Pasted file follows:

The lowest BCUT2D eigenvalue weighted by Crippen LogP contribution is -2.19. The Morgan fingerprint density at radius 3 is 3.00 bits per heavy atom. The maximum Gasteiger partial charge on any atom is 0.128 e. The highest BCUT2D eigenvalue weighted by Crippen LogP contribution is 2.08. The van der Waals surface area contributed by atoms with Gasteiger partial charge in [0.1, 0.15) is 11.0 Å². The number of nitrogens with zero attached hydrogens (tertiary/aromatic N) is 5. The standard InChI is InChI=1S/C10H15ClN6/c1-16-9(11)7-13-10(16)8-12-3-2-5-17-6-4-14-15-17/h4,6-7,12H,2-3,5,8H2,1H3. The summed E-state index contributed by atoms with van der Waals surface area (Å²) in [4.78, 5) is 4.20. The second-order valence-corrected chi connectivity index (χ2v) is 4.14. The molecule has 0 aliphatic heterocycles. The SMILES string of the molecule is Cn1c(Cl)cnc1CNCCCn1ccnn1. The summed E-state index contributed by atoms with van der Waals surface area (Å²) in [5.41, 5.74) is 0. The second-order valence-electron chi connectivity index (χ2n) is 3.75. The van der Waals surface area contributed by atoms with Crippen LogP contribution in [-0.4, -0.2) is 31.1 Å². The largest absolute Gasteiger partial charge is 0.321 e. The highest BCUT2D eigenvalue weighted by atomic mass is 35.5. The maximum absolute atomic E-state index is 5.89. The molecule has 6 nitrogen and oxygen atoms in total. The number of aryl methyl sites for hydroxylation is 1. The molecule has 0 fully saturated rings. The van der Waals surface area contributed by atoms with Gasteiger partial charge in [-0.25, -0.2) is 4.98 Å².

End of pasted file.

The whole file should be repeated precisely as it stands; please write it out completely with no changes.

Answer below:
The lowest BCUT2D eigenvalue weighted by Crippen LogP contribution is -2.19. The Morgan fingerprint density at radius 3 is 3.00 bits per heavy atom. The maximum Gasteiger partial charge on any atom is 0.128 e. The highest BCUT2D eigenvalue weighted by Crippen LogP contribution is 2.08. The van der Waals surface area contributed by atoms with Gasteiger partial charge in [0.1, 0.15) is 11.0 Å². The number of nitrogens with zero attached hydrogens (tertiary/aromatic N) is 5. The standard InChI is InChI=1S/C10H15ClN6/c1-16-9(11)7-13-10(16)8-12-3-2-5-17-6-4-14-15-17/h4,6-7,12H,2-3,5,8H2,1H3. The summed E-state index contributed by atoms with van der Waals surface area (Å²) in [4.78, 5) is 4.20. The second-order valence-corrected chi connectivity index (χ2v) is 4.14. The molecule has 0 aliphatic heterocycles. The SMILES string of the molecule is Cn1c(Cl)cnc1CNCCCn1ccnn1. The summed E-state index contributed by atoms with van der Waals surface area (Å²) in [5.41, 5.74) is 0. The second-order valence-electron chi connectivity index (χ2n) is 3.75. The van der Waals surface area contributed by atoms with Crippen LogP contribution in [-0.4, -0.2) is 31.1 Å². The largest absolute Gasteiger partial charge is 0.321 e. The highest BCUT2D eigenvalue weighted by atomic mass is 35.5. The maximum absolute atomic E-state index is 5.89. The molecule has 6 nitrogen and oxygen atoms in total. The number of aryl methyl sites for hydroxylation is 1. The molecule has 0 fully saturated rings. The van der Waals surface area contributed by atoms with Gasteiger partial charge in [-0.25, -0.2) is 4.98 Å².